- Wed Nov 15, 2017 - Why Pollution May Increase Lightning Strikes
In Greek mythology, Zeus had dominion over the creation of lightning. Thousands of years later humans have begun to assume that role. Scientists have already linked aerosol emissions to increases in lightning over areas of the Amazon prone to forest fires (pdf) as well as regions of China with thick air pollution. The clearest example yet of humanity's influence on atmospheric electrostatic discharges, however, surfaced recently when researchers discovered dense trails of lightning in the soot-filled skies over two of the world's busiest shipping routes in the Indian Ocean and South China Sea.
Poring over 12 years of detailed data, atmospheric scientists Joel Thornton at the University of Washington, postdoc Katrina Virts of NASA Marshall Space Flight Center and their colleagues found lightning flashes occur nearly twice as often directly above heavily trafficked shipping lanes as they do elsewhere over the ocean. The increased frequency of lightning follows the exhaust from ships a
- Wed Nov 15, 2017 - "Farmers of the Sea" Say Livelihood Dying from Midwest Ag Pollution
Thomas Olander of Louisiana has been a shrimper and fisherman for about 40 years. He says his livelihood and way of life is dying out because of the growing dead zone in the Gulf of Mexico.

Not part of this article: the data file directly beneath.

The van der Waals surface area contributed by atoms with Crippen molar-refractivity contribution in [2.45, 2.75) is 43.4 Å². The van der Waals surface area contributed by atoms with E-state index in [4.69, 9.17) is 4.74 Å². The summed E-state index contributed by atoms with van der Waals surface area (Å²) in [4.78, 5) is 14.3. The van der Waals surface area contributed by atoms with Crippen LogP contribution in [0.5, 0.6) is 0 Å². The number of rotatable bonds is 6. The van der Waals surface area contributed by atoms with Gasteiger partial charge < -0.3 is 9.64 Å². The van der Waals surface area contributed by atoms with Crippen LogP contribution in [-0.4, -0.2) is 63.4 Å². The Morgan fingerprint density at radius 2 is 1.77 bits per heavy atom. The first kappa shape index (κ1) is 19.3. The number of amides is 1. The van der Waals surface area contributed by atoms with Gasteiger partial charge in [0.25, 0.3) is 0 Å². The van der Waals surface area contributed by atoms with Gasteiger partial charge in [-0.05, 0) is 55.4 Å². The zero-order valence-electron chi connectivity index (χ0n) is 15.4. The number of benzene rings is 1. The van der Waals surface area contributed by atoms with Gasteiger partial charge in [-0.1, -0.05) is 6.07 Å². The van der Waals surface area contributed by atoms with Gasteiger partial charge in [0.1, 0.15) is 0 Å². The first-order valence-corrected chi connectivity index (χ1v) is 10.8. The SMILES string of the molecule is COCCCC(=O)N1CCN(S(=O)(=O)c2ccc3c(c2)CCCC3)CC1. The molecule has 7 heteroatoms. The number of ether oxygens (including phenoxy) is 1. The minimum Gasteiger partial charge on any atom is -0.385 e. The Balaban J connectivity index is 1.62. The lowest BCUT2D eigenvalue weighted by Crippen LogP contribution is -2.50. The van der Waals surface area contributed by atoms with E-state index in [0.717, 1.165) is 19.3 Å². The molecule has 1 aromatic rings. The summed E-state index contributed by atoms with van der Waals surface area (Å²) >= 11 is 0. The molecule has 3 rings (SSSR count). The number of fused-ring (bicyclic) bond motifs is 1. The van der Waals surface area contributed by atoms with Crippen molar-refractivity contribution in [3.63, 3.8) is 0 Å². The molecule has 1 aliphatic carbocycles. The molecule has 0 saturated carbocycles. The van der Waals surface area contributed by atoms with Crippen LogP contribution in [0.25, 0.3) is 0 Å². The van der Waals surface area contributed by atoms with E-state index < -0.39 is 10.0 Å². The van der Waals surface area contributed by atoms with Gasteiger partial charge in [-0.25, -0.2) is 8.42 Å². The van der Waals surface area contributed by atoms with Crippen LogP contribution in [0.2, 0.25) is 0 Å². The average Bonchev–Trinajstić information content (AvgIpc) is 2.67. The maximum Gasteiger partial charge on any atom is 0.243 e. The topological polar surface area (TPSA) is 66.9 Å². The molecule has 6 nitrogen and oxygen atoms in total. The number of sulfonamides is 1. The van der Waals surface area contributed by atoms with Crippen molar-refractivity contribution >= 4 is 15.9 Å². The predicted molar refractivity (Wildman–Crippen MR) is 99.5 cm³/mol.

\'The guys that drag across that area, they absolutely cannot catch anything alive,\' he says. \'Nothing lives in it.\'
According to the National Oceanic and Atmospheric Administration, dead zones are caused by \'excessive nutrient pollution from human activities coupled with other factors that deplete the oxygen required to support most marine life in bottom and near-bottom water.\' This year, the dead zone in the Gulf of Mexico was measured as the largest it has ever been - 8,776 square miles - an area the size of New Jersey.
Olander catches shrimp inland from the dead zone, though he is directly impacted by hypoxia (low-oxygen) in the area. A few years ago, 12 to 20 shrimp would add up to a pound, whereas now, they're averaging about 40 to 50 shrimp per pound, sometimes even 115 shrimp.
- Wed Nov 15, 2017 - What Tesla's Big Rig Must Do to Seduce Truckers
Tesla Inc. is about to introduce its biggest product yet, at least in terms of raw tonnage.
Tesla Chief Executive Elon Musk has promised to unveil an electric semi truck on Thursday that will drive like a sports car and beat its diesel counterpart in a tug of war. \'This will blow your mind clear out of your skull and into an alternate dimension,\' he wrote on Twitter this week. But none of that really matters.